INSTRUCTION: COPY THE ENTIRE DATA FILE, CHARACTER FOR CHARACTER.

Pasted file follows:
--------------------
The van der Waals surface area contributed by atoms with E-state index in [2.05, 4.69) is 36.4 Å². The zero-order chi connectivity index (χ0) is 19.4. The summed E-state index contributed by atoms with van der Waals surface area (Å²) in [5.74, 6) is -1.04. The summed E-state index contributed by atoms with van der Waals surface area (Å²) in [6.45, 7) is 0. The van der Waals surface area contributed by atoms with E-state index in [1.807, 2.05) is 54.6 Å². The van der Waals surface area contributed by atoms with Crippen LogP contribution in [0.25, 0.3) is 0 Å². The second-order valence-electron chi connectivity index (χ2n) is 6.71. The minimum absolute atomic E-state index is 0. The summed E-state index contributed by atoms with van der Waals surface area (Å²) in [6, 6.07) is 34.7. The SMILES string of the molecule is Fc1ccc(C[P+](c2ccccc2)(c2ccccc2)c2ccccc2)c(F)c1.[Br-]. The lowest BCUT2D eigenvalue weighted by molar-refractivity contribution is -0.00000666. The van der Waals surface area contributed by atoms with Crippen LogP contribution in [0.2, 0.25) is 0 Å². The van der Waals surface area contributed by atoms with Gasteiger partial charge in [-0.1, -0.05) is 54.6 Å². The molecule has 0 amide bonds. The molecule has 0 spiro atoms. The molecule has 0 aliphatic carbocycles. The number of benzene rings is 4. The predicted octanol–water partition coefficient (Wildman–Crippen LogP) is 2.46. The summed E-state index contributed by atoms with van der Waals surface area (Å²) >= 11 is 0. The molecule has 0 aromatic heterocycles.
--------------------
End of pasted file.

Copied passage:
The van der Waals surface area contributed by atoms with E-state index in [2.05, 4.69) is 36.4 Å². The zero-order chi connectivity index (χ0) is 19.4. The summed E-state index contributed by atoms with van der Waals surface area (Å²) in [5.74, 6) is -1.04. The summed E-state index contributed by atoms with van der Waals surface area (Å²) in [6.45, 7) is 0. The van der Waals surface area contributed by atoms with E-state index in [1.807, 2.05) is 54.6 Å². The van der Waals surface area contributed by atoms with Crippen LogP contribution in [0.25, 0.3) is 0 Å². The second-order valence-electron chi connectivity index (χ2n) is 6.71. The minimum absolute atomic E-state index is 0. The summed E-state index contributed by atoms with van der Waals surface area (Å²) in [6, 6.07) is 34.7. The SMILES string of the molecule is Fc1ccc(C[P+](c2ccccc2)(c2ccccc2)c2ccccc2)c(F)c1.[Br-]. The lowest BCUT2D eigenvalue weighted by molar-refractivity contribution is -0.00000666. The van der Waals surface area contributed by atoms with Crippen LogP contribution in [0.2, 0.25) is 0 Å². The van der Waals surface area contributed by atoms with Gasteiger partial charge in [-0.1, -0.05) is 54.6 Å². The molecule has 0 amide bonds. The molecule has 0 spiro atoms. The molecule has 0 aliphatic carbocycles. The number of benzene rings is 4. The predicted octanol–water partition coefficient (Wildman–Crippen LogP) is 2.46. The summed E-state index contributed by atoms with van der Waals surface area (Å²) >= 11 is 0. The molecule has 0 aromatic heterocycles.